KENYA: Living in a Slum, Where Poverty & Disease Reigns….
Consigned to poverty and without any other option, 17-year-old Silas Odhiambo defied tradition and saw nakedness of his grandmother.
The young man bathed, cleaned the soiled, massaged and took care of his 75-year-old granny with the hands of a nurse. Silas was orphaned by HIV and Aids while still a toddler and grew up to assume the role handled by only those much older than himself.
To Silas, Grandma Domitila Achieng Obera was not a grandmother like any other, she was the “mother” who bottle-fed him from the age of four months.
“Silas’ mother died when he was only four months old. Grandma, who had been taking care of her other orphaned grandchildren, did not hesitate. We are told that she instantly took up the infant even though she had been through with this call years ago,” recalled photographer Felix Masi whose organisation Voicelesschildren.org chronicled Domitila’s life until her death in May this year. In stunning heart-breaking photos capturing Silas lifting and cleaning his bed-ridden grandmother off a tattered mattress hoisted over a stone for a pillow, Silas goes about his service quietly and carefully.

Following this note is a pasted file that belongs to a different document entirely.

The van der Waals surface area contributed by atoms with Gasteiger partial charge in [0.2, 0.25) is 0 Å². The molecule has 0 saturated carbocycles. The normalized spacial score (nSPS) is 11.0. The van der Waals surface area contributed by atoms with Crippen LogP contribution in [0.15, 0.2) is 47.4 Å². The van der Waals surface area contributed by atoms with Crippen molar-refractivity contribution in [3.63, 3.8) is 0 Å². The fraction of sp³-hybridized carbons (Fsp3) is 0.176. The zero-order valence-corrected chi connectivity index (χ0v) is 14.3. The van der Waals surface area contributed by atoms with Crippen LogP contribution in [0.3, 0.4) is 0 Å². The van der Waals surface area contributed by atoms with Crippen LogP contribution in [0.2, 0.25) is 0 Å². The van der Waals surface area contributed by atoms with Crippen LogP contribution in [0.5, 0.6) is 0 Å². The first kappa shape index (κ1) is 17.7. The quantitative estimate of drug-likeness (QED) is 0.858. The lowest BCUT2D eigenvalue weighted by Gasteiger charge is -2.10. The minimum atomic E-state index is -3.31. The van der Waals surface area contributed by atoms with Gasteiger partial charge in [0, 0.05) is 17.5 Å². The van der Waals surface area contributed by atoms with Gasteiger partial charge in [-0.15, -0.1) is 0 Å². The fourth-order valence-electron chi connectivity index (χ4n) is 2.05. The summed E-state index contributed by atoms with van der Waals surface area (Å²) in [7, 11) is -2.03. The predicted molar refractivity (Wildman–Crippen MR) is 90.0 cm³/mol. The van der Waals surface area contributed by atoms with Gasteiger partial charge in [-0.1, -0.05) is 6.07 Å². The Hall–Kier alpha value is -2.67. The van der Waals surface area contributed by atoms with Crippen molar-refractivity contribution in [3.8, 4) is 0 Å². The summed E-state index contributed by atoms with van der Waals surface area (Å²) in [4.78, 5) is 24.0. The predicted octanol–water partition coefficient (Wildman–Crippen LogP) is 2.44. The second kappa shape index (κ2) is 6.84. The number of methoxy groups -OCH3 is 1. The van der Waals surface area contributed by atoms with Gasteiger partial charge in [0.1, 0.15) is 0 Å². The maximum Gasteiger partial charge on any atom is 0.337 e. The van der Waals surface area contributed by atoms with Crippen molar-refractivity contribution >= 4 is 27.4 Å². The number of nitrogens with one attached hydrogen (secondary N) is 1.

Though in total they are 11 HIV and Aids siblings and cousins, it is Silas who bathed her, cleaned her up whenever she answered a call of nature.
“Two days before Grandma Domitila died and these pictures were taken with Silas close by, we asked him what his biggest wish in life was. He said all he wanted was to see his grandmother live long enough for him to build her a house. Sadly that was not to be,” recalled Masi.
Three months after her death, Silas is back to the struggles of life together with his siblings in their Kibera shanty, grappling with an uncertain future. While she was alive and able, these HIV and Aids orphans found comfort and solace in the aged hands of their grandmother who refused to let them suffer after their parents were claimed by Aids.
Theirs is the predicament of many HIV and Aids orphans left under the care of grandmothers who are too old and sickly to fend for them.
The cycle of poverty continues, with the cruel hand of HIV and Aids aggravating an already desperate situation. “It is not difficult to see that the mothers and grandmothers are bearing the heavier responsibility for poverty and Aids. The situation in the depths of Kibera is so pathetic that dignity and traditions for children like Silas would not matter much,” says Mr Steve Ombogo, a social worker in Kibera based at the Stara Kicap Rescue Centre.
Reprinted from Daily Nation
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